In my view, just that we’re talking about a Big Three instead of a Big Five is progress, suggesting that the Gov will go along with the work-around budget if he can save face on a few “stimulus” items (like, you know, taking people’s overtime and meal breaks away.  They can eat while working!).  The Governor never appeared in a movie about schizophrenia, but that’s how he’s been acting the past few days, holding press events at key sites where infrastructure improvements are being shuttered (a levee in Sacramento, the 405 Freeway in Karen Bass’ district in LA) blasting the legislature, while at the same time claiming that progress is being made toward a budget solution.

During a press conference along Interstate 405 in Los Angeles, the Republican governor said he and Democratic leaders made “some great progress” Sunday and that it may only take two more meetings of the same sort to reach a compromise this week. Schwarzenegger had been calling for a solution by Christmas, though he acknowledged Monday that a legislative vote would not take place until next week at the earliest.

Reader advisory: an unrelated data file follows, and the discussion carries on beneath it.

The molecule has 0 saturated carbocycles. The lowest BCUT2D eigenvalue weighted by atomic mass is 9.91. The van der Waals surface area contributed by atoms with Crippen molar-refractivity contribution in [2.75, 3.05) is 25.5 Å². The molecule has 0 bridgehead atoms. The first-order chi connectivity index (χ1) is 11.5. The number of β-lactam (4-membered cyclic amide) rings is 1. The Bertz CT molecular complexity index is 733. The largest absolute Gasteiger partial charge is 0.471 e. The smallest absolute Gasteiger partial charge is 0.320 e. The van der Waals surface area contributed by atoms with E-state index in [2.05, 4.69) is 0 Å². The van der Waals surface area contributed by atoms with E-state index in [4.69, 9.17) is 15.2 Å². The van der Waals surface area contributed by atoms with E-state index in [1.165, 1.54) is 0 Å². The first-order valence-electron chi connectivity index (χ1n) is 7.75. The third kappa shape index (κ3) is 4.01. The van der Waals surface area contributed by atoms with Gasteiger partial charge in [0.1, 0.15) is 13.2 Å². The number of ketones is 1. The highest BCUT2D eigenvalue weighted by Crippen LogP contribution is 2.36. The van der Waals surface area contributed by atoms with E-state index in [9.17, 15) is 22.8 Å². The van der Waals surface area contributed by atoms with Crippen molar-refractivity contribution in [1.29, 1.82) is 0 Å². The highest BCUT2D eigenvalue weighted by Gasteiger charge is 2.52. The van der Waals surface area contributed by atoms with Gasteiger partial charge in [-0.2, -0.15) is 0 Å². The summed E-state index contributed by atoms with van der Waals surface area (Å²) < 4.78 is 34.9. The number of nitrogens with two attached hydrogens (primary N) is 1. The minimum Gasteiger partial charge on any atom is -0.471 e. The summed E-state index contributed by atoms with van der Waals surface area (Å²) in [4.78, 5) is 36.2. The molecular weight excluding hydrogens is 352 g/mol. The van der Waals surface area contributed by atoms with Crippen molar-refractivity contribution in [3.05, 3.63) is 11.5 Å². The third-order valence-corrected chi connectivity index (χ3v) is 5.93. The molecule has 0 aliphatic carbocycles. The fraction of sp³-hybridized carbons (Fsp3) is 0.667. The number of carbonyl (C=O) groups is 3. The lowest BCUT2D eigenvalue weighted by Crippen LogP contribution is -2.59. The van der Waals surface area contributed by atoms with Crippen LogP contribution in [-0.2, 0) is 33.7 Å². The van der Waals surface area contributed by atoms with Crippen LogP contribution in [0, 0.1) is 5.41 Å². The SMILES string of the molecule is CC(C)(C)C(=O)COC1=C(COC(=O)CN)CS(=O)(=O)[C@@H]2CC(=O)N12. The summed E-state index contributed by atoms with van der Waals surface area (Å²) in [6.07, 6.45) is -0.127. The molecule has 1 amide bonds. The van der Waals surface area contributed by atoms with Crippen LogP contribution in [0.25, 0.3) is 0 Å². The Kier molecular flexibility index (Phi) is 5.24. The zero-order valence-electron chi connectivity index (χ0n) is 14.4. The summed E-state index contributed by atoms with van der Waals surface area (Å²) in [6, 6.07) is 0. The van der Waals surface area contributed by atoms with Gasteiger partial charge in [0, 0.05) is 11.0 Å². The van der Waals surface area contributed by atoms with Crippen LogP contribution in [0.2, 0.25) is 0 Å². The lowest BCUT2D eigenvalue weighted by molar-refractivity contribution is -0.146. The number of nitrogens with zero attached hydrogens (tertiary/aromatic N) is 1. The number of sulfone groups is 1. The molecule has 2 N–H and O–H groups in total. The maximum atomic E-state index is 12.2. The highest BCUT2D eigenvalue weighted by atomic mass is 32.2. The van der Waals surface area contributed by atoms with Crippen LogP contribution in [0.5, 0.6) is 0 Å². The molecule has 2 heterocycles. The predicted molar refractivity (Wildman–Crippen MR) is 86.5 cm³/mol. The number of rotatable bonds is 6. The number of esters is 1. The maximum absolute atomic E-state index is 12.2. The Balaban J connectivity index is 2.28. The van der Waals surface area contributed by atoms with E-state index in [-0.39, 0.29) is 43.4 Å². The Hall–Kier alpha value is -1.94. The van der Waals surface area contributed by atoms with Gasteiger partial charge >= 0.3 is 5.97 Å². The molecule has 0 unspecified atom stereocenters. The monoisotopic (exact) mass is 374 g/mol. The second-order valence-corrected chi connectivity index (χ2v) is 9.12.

“It could easily be that before Christmas Eve or Christmas Day that we have an agreement, that the legislators can be brought back between Christmas and New Year’s to vote on it,” Schwarzenegger said.

(UPDATE: Kevin Yamamura reports that the negotiations have come down to three issues: “rollback of environmental review for construction projects, greater use of private investment and contractors, and deeper spending cuts, including those affecting the state work force.”  These have almost no impact on the budget as a whole – you’re talking about cutting two state worker holidays – and are designed only to reward private business interests.  Arnold has always been in the pocket of the Chamber of Commerce.)